A mobile crypto wallet is an essential tool for those actively trading in cryptocurrency. It runs as an app on your smartphone, storing the private keys and allowing you to pay for things, trade, and store crypto with the phone.

E-wallets or web wallets store your private keys on a server, which are controlled by a third party. The organisations running the website can gain access to your private keys, thus gaining total control of your funds. Typically, these are less safe.

Desktop wallets store the private keys on your hard drive or SSD on your computer. These are more secure than web and mobile wallets, as they don’t rely on third parties for their data and are harder to steal.

A paper wallet or offline wallet is a printed piece of paper that contains your private keys and QR codes that are used to facilitate cryptocurrency transactions. Because they are removed from the Internet, they are considered to be one of the most secure.

A hardware wallet stores private keys in a secure physical device, it is one of the best ways to protect your cryptocurrency. Moreover, they are immune to computer viruses, making it virtually impossible for hackers to steal your coins.

What happens to stolen cryptocurrencies?

Lost crypto coins cannot be retrieved and permanently exit the currency’s circulating supply. According to Cane Island Digital Research, 4 per cent of available Bitcoin is lost each year. But, how are cryptocurrencies stolen or lost?

When sending any cryptocurrency from one wallet to another, the user is asked to enter the recipient’s address, which is a combination of numbers and alphabets. However, in case you send the digital asset to the wrong address, there is no way to undo these transactions.

Another major reason why cryptocurrencies are lost is if you input an incorrect password to the wallet. This year, for instance, a programmer in San Francisco made headlines when he found himself locked out of an encrypted drive with a reported $220 million worth of Bitcoin stored on it. He only has two remaining attempts to input the correct password before his coins are permanently lost.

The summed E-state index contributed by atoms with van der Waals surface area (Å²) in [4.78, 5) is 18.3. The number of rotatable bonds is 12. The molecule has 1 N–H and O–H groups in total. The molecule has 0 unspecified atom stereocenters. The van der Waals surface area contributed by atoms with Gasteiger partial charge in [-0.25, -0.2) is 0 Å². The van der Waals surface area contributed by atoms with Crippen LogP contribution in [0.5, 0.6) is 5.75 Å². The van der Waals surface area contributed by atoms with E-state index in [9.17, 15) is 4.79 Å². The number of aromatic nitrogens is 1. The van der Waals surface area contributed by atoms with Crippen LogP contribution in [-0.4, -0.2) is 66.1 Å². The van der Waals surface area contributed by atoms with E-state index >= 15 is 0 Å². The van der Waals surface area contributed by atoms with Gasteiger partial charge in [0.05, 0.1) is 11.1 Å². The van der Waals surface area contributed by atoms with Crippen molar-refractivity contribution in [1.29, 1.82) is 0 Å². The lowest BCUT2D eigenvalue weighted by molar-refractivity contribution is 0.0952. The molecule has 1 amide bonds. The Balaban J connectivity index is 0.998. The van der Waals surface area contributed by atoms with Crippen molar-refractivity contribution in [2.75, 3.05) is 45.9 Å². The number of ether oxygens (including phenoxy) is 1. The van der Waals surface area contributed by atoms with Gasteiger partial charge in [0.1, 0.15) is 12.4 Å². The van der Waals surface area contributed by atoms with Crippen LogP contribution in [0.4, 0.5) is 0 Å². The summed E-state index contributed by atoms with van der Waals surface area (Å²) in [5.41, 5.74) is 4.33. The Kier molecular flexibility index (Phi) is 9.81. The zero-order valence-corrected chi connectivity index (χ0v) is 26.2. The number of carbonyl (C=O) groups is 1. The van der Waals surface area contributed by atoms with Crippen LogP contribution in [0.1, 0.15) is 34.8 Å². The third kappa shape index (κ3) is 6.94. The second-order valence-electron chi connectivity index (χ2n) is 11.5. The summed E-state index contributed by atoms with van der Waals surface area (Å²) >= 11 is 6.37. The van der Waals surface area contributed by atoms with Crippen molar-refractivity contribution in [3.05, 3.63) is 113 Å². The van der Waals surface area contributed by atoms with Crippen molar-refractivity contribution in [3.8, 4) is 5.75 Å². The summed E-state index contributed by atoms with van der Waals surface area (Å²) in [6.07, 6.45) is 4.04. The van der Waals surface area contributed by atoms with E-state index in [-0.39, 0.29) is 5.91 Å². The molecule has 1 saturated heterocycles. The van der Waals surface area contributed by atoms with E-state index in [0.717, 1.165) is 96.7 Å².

If a user’s private key is stolen, all the cryptocurrency from the compromised address can be transferred. In that case, the blockchain network does not have any provisions to identify the thief or block further transactions of those stolen crypto assets. Meanwhile, cryptocurrency is not a legal tender in India and most parts of the world, since the coins in circulation are predominantly privately created.

How to keep your crypto investments safe?

The safety of wallets depends on how the user manages them. The biggest danger in cryptocurrency security is the individual user perhaps losing the private key. Online wallets are the easiest wallet to set up and use but are also the most susceptible to cyber-attacks. One way to secure your cryptocurrency is to use an offline wallet instead of the online one.

Offline wallets— a paper or hardware wallet, can be operated either through your desktop, mobile, or specifically designed hardware. However, when you do use an offline wallet, make sure you enable multiple levels of authentication before being able to access your crypto holdings.